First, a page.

CIO interview: Crunch year for Birmingham council's transformation project

This year is set to be a crunch year for Birmingham City Council's huge transformation project.

This year is set to be a crunch year for Birmingham City Council's huge transformation project.

The Customer First programme, which will deliver a single online account for every citizen, is due to be rolled out later in 2010, along with two other projects.

There are nine separate projects in total. Glynn Evans (pictured), head of transformation at the council, said, "This next year is probably going to be a peak year for activity."

The council will start to roll out an employment management system in 2010, which will provide a single path for employee performance management from recruitment to appraisals.

And an electronic document management system will be introduced to the social care department, providing a work flow and paper trail. "We tracked social workers for a week and found they spent 20% of their time just looking for the right paperwork. This system will put an end to that," Evans said.

Work began on the transformation programme in April 2006, and major development work will finish in three years' time. Evans said some of the project's benefits are beginning to be felt, but there have been some technical and management issues because of its size.

"There are many technical challenges," he said. "They partly arise from us doing so much at once. Our core software product is SAP, but we have a huge range of back office systems as well. At the same time as rolling out CRM, we are also implementing payroll and HR.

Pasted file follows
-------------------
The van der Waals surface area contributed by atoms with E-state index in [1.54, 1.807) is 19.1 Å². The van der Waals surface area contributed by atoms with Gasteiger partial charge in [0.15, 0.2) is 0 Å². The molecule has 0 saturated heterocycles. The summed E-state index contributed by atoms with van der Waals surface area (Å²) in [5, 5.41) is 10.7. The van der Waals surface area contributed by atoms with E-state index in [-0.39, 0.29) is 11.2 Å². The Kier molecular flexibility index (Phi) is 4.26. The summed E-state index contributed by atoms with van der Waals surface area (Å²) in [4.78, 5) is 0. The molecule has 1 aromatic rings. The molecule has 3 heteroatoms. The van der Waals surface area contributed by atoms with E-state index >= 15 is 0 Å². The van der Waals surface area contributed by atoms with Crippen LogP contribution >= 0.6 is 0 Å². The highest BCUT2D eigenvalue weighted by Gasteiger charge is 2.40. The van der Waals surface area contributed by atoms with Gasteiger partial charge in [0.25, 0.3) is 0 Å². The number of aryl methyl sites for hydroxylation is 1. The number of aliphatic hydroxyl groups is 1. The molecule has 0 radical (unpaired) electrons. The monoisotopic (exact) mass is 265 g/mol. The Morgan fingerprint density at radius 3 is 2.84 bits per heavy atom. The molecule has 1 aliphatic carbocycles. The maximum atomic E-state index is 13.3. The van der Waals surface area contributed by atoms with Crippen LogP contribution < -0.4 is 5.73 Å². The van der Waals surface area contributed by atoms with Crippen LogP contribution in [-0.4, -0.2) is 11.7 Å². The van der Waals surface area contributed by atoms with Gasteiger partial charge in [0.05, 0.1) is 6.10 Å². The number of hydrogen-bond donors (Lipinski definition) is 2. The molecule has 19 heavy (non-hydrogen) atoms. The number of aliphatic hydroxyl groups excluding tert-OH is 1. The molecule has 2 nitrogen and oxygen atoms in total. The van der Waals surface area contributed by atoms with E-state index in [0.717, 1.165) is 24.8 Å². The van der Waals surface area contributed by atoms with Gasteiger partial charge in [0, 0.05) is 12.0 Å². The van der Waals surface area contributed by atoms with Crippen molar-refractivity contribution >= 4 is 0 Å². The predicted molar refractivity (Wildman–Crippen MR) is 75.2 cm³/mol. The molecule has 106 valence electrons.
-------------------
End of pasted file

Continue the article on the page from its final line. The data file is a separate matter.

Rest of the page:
"There is a management issue as well. Transforming one system is quite hard, but doing it on many systems is very difficult. I think we probably underestimated that challenge when we started and we have learnt a lot from that," he said.

Another technical challenge centres around the task of linking up all the separate systems into the single customer accounts. The aim of the Customer First project is to make the council look simple to consumers, but with 140 different systems it is anything but. Security issues have also arisen when it comes to getting customers to prove who they are on the accounts, and the council is working with the Information Commissioner on this.

Evans said the team had learnt a lot from the work it has done so far and advised any others thinking of taking on such a big project to be clear about the aims. "You have got to make a fundamental decision at the start - do you want to transform a service area, or simply improve it?

"If you transform it, the gains are bigger but take longer to achieve. If you improve it, the gains are smaller but quicker. And if you are going to transform, make sure there are sufficient resources behind it. It is not something you can do as a sideline to the day job."

Evans said the biggest block to change in a political organisation is the fact that it is seen as very risky, making his job to make the process as risk-free as possible. He urged other CIOs and CTOs not to mention IT.

"Never talk about IT, always talk about business change. As soon as you start talking about IT you can see the glazed expressions. I have never called it an IT-enabled change programme, but a business change programme."

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